Crete has a wealth of culture waiting to be uncovered, here’s why you should rediscover this Greek island for your next holiday
Crete, the largest of the Greek islands, has such a wealth of delights around every corner that it could take years to seek them all out. Perhaps that’s why so many people return year after year and still manage to find something new to discover.
With historical ruins, vast beaches, quaint villages, snow-capped mountains and resorts attracting people of all ages, it’s easy to see why it’s one of TripAdvisor’s top 25 destinations in the world.
Here’s why it wins as a holiday destination
Steeped in mythology, readers of Homer are in for a real treat if they visit. According to the mythology, the first queen of Crete was Europa and her son Minos, also the son of Zeus, then became king. It was also in Crete that the craftsman Daedalus designed and built the famous Labyrinth where the Minotaur was imprisoned. Daedalus later escaped Crete by flying away with his son Icarus.
The island has a chequered history and was actually home to one of the oldest civilisations in Europe – The Minoans. Huge palaces were built, such as Knossos Palace, Phaestos and Zakros, which can still be seen and explored today.
In later years, the Roman occupation came, followed by the Byzantine era, some of which is still visible in the form of the mosaic floors of the basilicas built during the period.
The island later became under Ottoman rule until 1897 when it achieved independence. However, it was united with the independent Greek state in 1913.
Travelling around Crete offers an opportunity to seek out different periods of history. The old towns of Rethymno and Chania have remained intact since the Renaissance with their squares, fountains and churches. The famous painter El Greco started his carrier in this period too.
Today Crete gets most of its income from agriculture, cattle breeding and tourism.
Heraklion is the island’s capital and visitors here can discover much of the island’s history at its museum, which houses findings of the Minoan Civilisation.
History is on offer in spades, with sites such as Kommos said to be the place where King Menelaus was shipwrecked on his way home from Troy, as well as a number of Minoan settlements. There are unusual places, such as the Gorge of Havgas, which boasts rare geological features and entrances to caves used by Cretan resistance members during the German occupation in the Second World War. Visitors can also take a boat trip to see the former leper colony at Spinalonga, off Crete’s north coast.
A holiday for all
There are holiday resorts galore, including Malia, the island’s party destination, not to mention plenty of beaches, such as Preveli Lagoon, where the River Lourtaliotis meets the sea, Matala, which used to be the gathering place for rebels and hippies in the 1960s and ‘70s, and Imeri Gramvousa, famous for its historical Venetian fortress which towers over the beach. It might be worth taking a bucket and space as legend has it, there is treasure buried here.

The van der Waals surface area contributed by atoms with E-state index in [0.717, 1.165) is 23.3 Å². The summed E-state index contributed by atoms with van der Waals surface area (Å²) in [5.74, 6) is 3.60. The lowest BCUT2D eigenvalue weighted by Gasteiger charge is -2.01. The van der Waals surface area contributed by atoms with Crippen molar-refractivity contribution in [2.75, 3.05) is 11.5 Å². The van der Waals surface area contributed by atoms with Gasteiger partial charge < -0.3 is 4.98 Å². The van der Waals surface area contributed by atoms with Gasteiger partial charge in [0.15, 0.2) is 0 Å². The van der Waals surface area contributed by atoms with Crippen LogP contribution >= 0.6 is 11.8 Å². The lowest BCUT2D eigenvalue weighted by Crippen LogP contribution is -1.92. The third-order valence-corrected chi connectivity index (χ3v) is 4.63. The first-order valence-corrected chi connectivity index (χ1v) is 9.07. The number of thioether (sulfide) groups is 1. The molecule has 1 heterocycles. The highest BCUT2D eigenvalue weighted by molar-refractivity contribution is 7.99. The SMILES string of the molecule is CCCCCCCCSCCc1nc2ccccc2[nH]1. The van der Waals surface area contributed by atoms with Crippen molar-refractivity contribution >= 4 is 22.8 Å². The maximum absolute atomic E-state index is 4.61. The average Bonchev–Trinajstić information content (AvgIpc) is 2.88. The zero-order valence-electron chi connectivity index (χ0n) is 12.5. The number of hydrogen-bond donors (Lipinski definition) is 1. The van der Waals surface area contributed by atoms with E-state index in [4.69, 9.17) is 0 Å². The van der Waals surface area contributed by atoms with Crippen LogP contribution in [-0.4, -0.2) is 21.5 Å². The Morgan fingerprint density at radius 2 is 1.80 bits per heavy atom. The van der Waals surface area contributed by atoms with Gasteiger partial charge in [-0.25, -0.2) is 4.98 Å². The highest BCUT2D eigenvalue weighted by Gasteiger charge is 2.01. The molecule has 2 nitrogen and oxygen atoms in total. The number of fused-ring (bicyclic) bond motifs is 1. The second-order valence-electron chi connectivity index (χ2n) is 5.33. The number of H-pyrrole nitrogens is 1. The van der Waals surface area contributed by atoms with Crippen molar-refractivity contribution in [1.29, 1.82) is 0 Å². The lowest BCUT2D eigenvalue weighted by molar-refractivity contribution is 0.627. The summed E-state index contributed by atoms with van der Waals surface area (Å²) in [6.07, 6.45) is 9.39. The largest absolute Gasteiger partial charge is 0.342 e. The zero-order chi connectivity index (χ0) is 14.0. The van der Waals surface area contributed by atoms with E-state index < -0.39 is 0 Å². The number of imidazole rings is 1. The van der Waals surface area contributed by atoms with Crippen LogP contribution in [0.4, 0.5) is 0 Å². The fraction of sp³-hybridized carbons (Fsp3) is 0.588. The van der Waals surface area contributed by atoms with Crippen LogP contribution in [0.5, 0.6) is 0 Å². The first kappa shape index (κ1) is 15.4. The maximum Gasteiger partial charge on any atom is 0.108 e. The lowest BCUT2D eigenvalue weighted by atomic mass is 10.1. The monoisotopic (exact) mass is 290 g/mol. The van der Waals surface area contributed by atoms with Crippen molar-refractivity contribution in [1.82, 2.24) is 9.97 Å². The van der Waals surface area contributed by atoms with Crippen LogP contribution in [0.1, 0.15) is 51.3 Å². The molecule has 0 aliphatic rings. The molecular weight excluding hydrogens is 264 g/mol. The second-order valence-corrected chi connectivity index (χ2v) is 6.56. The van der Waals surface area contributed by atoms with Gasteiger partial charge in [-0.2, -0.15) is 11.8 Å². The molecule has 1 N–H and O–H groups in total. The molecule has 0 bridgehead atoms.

Elsewhere, there are mountains to discover, along with canyons, caves and forests, gorges, wetlands and the largest natural lake in Crete at Louran, where visitors watch birds from the watch tower.
Divers will love the clear waters, where below the surface there are caves, ship wrecks, airplane carcases and sunken cities to discover, not to mention a wealth of marine life.
In the mountains you can go skiing and snowboarding, with ski mountaineering, combining trekking with skiing, also growing in popularity.
Walking, swimming and watersports are all on offer and youngsters can enjoy the thrills at the many water parks around the island, while the Cretaquarium is one of Europe’s largest aquariums.
Food and drink lovers will adore seeking out local produce, such as olive oil, raki, honey, wine and cheese. Open markets are great for this and run regularly.
There are also many restaurants, from traditional tavernas to a la carte, serving everything from seafood to snails.
In many of the towns, such as Heraklion, Rethymnon, Chania, Agios Nikolaos, Ierapetra and Sitia, there are shops selling designer brands, while chain stores and independent stores are also on offer.
Where to stay
Accommodation of all sizes and shapes is available in Crete, from hotels to apartments to villas.
One of the most luxurious has to be the Elounda Peninsula All Suite Hotel, which is introducing new seafront pools this season, including the largest on the island. Owners, the Kokotos family, collaborated with London-based designers WATG on the project.
Perched on the water’s edge, the hotel is known for having the finest beach area in Crete. The new main pool next to it, features a hydro-massage area, loungers and wide steps for easy access. A new children’s pool of will be separated from the main one and include shallow and safe waters.
The hotel offers a selection of premium accommodation including suites, villas and residences, which come with a private waterfront pool and direct access to the hotel’s private beach. Rooms cost from around £310 for two people per night.
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